The two Hague conferences of 1899 and 1907 could not escape the contradictions inherent in their own international project. In 1899, in deference to
Great Power and imperialist interests, Britain kept the representatives from the Transvaal and Orange republics of southern Africa out of the deliberations
(at the time, the countries were at war in the region) and Bulgaria appeared only as a subsidiary of the Ottoman Empire. In l907, Japan prevented a Korean delegation from attending. More significantly, the international reach was purposefully limited. Deference to territorial sovereignty and military autonomy was the precondition for international cooperation in the first place. Similar constraints were shaping the International Red Cross, which allowed each national organization to operate independently, working out the specifics of role, place, and purpose within the military and political culture of its own state. The contracting parties well understood the limits; they were built into the legal language itself, which explicitly exempted the internal “political relations of states” and the “orders of things established by treaties” from the force of humanitarian law. The agreement also acknowledged the exigencies of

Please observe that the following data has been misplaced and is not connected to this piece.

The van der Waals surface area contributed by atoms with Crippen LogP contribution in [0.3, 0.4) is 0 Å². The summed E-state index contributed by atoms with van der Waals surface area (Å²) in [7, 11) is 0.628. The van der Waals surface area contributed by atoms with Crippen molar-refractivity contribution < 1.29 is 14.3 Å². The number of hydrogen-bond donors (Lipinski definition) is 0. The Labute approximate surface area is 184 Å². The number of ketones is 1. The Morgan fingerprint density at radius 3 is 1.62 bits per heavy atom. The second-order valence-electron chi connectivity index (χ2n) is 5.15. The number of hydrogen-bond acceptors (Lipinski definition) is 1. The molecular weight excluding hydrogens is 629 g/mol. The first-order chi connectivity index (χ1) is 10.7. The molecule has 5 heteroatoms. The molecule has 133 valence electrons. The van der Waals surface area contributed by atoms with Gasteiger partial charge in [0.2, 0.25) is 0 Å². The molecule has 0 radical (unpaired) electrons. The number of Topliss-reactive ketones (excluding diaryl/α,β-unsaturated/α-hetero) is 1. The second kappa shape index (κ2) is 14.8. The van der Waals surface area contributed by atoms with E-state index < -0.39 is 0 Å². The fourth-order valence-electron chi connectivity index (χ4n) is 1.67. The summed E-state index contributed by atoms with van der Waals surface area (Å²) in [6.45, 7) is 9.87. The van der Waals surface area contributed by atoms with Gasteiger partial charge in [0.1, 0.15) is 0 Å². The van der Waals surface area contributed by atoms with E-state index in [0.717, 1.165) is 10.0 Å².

“military necessity”; despite all the concrete provisions to protect humanity in warfare, the aim of the military still remained to win wars, at all costs if necessary. In addition, there were no effective international mechanisms set up to enforce compliance. Given these limitations, the workings of a humanitarian public took on added meaning. A poor substitute for obligatory international sanctions, public opinion nonetheless was a potentially powerful—if not fickle— participant, helping to define and address what were understood as humanitarian crises. In short, state governments increasingly have had to deal with their own domestic groups, as well as with the pressures of international opinion in wartime. The limited scope of international cooperation belied any real notion of universality. In practical terms, the conventions were binding on the contracting parties alone. Those who had not signed on were under no formal obligation to the international community, although the normative powers of the rules and principles of warfare were assumed to hold sway in all cases of armed conflict between nations. Indeed, these very norms of humane warfare were seen to mark the “civilized” nations off against “savage” peoples. In circular fashion, the Hague conventions were open only to the so-called “civilized” states, which affirmed their status by adhering to this growing body of